Sitting: Bad for Body And Mind?

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Sitting: Bad for Body And Mind?

We all know that not getting exercise is detrimental to our bodies, but have you heard about the sitting disease?

This term refers to the litany of negative health effects associated with a sedentary lifestyle–especially for those who work in an office. Aside from increasing the individual’s risk for heart disease and diabetes, prolonged sitting can also cause back pain and even mental health issues like depression.

For this reason, people who are constantly working at their desks could especially benefit, both physically and psychologically, from much-needed back stretching exercises at the hands of a certified stretch practitioner.

The Dangers of Sitting

On the Mind

On the Mind

Healthy body, healthy mind, right? That old saying seems to hold true when we see the results of inactivity on the way our brain functions.

Several major educational institutions have researched the connection between a sedentary lifestyle and certain psychological conditions. 

These studies have found that spending six hours seated leads to higher scores for psychological distress tests. Prolonged sitting has also been tied to depression, anxiety, and a general sense of reduced well-being. 

On the Body 

The psychological effects of sitting are dangerous, yet subtle enough that many people won’t realize the toll their lifestyle is taking on their mind. This is not the case for the body.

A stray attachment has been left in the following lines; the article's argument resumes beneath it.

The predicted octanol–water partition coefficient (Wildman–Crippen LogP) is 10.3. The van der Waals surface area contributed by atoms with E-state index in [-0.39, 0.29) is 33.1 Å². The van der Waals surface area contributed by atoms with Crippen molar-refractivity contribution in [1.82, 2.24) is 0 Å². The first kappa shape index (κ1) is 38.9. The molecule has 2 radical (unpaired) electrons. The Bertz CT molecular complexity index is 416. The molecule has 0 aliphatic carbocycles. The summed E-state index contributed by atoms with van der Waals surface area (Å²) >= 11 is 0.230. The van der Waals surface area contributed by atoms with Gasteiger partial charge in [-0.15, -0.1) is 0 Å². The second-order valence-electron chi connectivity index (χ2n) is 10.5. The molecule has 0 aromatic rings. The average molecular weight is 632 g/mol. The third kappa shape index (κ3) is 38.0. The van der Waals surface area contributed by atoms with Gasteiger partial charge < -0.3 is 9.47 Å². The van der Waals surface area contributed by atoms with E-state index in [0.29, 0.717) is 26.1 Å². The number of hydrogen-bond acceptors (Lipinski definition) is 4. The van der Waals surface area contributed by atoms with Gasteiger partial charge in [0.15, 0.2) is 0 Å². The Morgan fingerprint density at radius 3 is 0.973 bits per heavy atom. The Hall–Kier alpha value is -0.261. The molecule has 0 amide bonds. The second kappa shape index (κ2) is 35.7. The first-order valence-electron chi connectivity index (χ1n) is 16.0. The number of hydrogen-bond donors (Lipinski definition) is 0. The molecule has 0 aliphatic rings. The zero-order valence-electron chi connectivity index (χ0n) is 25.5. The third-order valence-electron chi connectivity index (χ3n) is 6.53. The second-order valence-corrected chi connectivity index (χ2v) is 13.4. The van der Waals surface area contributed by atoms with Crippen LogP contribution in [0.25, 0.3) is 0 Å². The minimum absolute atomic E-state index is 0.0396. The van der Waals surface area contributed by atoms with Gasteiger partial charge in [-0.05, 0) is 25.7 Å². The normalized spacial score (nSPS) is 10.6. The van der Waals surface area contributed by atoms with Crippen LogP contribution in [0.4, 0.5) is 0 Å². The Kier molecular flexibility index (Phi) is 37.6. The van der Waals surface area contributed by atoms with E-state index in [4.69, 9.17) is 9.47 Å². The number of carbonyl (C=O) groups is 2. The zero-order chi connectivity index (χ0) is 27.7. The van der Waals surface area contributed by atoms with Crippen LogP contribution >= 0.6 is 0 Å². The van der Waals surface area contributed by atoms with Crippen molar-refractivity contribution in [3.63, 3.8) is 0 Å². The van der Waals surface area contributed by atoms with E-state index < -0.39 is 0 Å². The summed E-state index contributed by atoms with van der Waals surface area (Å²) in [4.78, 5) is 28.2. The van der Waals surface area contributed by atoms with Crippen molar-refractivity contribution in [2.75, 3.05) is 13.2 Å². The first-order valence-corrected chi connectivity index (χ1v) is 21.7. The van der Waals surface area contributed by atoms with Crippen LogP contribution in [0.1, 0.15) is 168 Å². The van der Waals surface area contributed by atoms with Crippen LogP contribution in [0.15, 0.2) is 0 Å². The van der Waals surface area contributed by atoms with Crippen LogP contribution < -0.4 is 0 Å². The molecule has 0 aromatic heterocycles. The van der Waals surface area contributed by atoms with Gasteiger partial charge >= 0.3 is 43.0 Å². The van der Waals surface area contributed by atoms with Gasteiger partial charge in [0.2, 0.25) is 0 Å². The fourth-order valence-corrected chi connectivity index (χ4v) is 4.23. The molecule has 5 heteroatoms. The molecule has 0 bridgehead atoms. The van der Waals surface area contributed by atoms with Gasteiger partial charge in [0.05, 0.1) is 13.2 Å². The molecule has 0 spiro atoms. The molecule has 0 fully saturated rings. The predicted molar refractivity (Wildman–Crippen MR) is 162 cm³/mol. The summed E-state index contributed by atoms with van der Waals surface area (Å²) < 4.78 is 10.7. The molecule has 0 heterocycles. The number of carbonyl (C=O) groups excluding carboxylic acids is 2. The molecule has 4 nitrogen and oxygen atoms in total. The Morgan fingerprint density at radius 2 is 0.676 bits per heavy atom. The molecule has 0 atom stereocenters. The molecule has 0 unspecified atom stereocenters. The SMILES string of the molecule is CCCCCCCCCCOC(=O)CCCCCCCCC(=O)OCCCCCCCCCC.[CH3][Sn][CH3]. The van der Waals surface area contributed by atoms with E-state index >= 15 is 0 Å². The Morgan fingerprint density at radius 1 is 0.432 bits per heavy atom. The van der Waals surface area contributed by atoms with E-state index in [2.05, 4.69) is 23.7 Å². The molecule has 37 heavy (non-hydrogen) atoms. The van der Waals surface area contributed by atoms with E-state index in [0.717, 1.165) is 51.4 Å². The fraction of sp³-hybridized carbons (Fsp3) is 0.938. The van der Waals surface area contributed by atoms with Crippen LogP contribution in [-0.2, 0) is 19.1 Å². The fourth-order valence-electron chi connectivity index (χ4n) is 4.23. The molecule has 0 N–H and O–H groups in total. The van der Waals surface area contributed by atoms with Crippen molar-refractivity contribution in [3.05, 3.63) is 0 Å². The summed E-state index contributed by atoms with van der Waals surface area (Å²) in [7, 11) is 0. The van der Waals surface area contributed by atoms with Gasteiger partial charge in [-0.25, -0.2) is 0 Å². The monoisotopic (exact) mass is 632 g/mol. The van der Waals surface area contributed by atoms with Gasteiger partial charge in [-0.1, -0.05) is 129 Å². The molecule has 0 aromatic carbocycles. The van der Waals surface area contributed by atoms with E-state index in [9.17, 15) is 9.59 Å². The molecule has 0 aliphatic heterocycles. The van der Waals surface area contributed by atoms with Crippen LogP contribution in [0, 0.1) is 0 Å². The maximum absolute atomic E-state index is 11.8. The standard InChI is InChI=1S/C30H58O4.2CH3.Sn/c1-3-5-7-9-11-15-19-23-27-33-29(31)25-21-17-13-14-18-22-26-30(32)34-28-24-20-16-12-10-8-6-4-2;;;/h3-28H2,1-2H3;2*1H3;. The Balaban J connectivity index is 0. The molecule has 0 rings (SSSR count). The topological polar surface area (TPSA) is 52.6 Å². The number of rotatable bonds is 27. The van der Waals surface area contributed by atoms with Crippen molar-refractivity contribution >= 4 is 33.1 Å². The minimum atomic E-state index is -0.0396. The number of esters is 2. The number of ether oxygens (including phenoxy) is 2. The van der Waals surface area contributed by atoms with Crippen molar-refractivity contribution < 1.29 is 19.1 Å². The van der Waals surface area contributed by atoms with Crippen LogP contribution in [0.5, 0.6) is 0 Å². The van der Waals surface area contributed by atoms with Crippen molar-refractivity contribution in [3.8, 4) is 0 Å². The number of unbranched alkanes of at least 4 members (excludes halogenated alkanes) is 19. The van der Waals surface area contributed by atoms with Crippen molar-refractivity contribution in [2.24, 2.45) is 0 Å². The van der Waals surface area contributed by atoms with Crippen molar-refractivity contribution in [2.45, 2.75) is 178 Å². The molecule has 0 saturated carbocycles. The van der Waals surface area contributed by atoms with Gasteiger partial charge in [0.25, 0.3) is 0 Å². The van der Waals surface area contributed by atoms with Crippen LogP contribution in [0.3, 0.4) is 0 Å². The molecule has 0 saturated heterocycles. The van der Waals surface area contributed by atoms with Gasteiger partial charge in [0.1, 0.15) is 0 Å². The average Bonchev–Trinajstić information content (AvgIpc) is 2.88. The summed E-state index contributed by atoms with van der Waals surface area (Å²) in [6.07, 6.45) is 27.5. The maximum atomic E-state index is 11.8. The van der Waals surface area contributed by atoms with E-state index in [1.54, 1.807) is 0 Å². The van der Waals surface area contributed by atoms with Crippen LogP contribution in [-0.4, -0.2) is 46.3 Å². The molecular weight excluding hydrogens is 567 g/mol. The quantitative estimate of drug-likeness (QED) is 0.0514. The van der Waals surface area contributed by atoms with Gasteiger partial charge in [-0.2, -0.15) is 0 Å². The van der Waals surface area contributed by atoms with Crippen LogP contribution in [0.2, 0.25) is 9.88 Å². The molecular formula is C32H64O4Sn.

When you sit all day, your spine takes an unnatural position, increasing the strain on your neck and putting pressure on your lower back. 

Over time, this leads to joint inflammation, weak legs, and weight gain. These factors add up to potentially serious physiological stresses that will negatively impact the mobility and flexibility throughout your life.  

The Big Picture 

Now that you know the harmful effects of sitting, it’s scary to think about the fact that most Americans spend about 11 hours sitting every day. This pattern is leading to widespread serious health issues. Infact, about 300,000 deaths take place every year due to a combination of inactive lifestyles and poor dietary habits. 

Additionally, people who are 35 years and older who lack physical activity comprise about 20% of these deaths.

What’s worse; only a mere 6.5% of American adults are able to meet the minimal physical guideline requirements to work a full-time job.

This is a large-scale problem that you prevent at a smaller scale with some mild physical activity like back stretching exercises.

What Can You Do About It? 

Start with Physical Activity 

Start with Physical Activity 

Thankfully, the dangers of sitting and inactivity can be prevented! By moving your body more during the day, you can steer clear of the ill effects of the sitting disease.

This doesn’t necessarily mean that you should start training for a marathon.